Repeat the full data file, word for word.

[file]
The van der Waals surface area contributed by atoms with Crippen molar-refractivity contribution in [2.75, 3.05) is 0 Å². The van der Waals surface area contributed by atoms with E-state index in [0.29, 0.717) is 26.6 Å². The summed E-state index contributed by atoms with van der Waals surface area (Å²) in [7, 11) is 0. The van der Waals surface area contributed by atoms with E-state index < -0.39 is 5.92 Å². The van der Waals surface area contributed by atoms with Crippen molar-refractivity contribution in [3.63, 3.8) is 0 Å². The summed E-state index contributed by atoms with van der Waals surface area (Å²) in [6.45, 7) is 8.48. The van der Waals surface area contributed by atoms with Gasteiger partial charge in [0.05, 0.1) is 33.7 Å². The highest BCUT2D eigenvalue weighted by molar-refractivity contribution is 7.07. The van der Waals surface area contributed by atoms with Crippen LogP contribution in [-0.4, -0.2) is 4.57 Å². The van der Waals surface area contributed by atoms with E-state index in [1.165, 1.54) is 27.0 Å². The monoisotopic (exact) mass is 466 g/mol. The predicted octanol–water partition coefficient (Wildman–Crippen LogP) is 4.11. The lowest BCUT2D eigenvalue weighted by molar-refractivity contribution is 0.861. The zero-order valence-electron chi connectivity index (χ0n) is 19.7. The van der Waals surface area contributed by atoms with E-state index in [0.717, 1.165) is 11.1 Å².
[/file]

The van der Waals surface area contributed by atoms with Crippen molar-refractivity contribution in [2.75, 3.05) is 0 Å². The van der Waals surface area contributed by atoms with E-state index in [0.29, 0.717) is 26.6 Å². The summed E-state index contributed by atoms with van der Waals surface area (Å²) in [7, 11) is 0. The van der Waals surface area contributed by atoms with E-state index < -0.39 is 5.92 Å². The van der Waals surface area contributed by atoms with Crippen molar-refractivity contribution in [3.63, 3.8) is 0 Å². The summed E-state index contributed by atoms with van der Waals surface area (Å²) in [6.45, 7) is 8.48. The van der Waals surface area contributed by atoms with Gasteiger partial charge in [0.05, 0.1) is 33.7 Å². The highest BCUT2D eigenvalue weighted by molar-refractivity contribution is 7.07. The van der Waals surface area contributed by atoms with Crippen LogP contribution in [-0.4, -0.2) is 4.57 Å². The van der Waals surface area contributed by atoms with E-state index in [1.165, 1.54) is 27.0 Å². The monoisotopic (exact) mass is 466 g/mol. The predicted octanol–water partition coefficient (Wildman–Crippen LogP) is 4.11. The lowest BCUT2D eigenvalue weighted by molar-refractivity contribution is 0.861. The zero-order valence-electron chi connectivity index (χ0n) is 19.7. The van der Waals surface area contributed by atoms with E-state index in [0.717, 1.165) is 11.1 Å².